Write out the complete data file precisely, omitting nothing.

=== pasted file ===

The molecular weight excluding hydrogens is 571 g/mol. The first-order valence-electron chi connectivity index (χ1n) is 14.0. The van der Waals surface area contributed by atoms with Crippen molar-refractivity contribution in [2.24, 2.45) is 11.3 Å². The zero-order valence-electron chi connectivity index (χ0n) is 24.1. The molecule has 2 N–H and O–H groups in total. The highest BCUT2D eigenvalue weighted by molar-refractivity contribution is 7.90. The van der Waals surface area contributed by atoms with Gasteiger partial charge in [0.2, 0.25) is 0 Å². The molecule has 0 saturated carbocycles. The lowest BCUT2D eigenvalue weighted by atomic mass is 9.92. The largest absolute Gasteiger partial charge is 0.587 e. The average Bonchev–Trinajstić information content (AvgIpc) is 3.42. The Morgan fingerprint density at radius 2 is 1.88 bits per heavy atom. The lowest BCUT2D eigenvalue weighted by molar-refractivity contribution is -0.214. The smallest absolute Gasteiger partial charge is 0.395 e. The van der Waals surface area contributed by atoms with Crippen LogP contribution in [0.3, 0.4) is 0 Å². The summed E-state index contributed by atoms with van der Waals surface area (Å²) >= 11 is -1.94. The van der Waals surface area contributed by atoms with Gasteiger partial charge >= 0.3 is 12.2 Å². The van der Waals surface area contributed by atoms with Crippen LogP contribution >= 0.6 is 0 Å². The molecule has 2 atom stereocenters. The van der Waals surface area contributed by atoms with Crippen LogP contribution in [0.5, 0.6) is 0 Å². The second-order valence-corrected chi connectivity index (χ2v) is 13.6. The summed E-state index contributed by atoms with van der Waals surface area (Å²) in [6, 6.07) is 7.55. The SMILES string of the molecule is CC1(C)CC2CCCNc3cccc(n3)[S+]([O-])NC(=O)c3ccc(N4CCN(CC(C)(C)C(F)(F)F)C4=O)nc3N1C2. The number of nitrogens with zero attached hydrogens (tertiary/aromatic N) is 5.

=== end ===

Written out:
The molecular weight excluding hydrogens is 571 g/mol. The first-order valence-electron chi connectivity index (χ1n) is 14.0. The van der Waals surface area contributed by atoms with Crippen molar-refractivity contribution in [2.24, 2.45) is 11.3 Å². The zero-order valence-electron chi connectivity index (χ0n) is 24.1. The molecule has 2 N–H and O–H groups in total. The highest BCUT2D eigenvalue weighted by molar-refractivity contribution is 7.90. The van der Waals surface area contributed by atoms with Gasteiger partial charge in [0.2, 0.25) is 0 Å². The molecule has 0 saturated carbocycles. The lowest BCUT2D eigenvalue weighted by atomic mass is 9.92. The largest absolute Gasteiger partial charge is 0.587 e. The average Bonchev–Trinajstić information content (AvgIpc) is 3.42. The Morgan fingerprint density at radius 2 is 1.88 bits per heavy atom. The lowest BCUT2D eigenvalue weighted by molar-refractivity contribution is -0.214. The smallest absolute Gasteiger partial charge is 0.395 e. The van der Waals surface area contributed by atoms with Crippen LogP contribution in [0.3, 0.4) is 0 Å². The summed E-state index contributed by atoms with van der Waals surface area (Å²) >= 11 is -1.94. The van der Waals surface area contributed by atoms with Gasteiger partial charge >= 0.3 is 12.2 Å². The van der Waals surface area contributed by atoms with Crippen LogP contribution >= 0.6 is 0 Å². The molecule has 2 atom stereocenters. The van der Waals surface area contributed by atoms with Crippen LogP contribution in [0.5, 0.6) is 0 Å². The second-order valence-corrected chi connectivity index (χ2v) is 13.6. The summed E-state index contributed by atoms with van der Waals surface area (Å²) in [6, 6.07) is 7.55. The SMILES string of the molecule is CC1(C)CC2CCCNc3cccc(n3)[S+]([O-])NC(=O)c3ccc(N4CCN(CC(C)(C)C(F)(F)F)C4=O)nc3N1C2. The number of nitrogens with zero attached hydrogens (tertiary/aromatic N) is 5.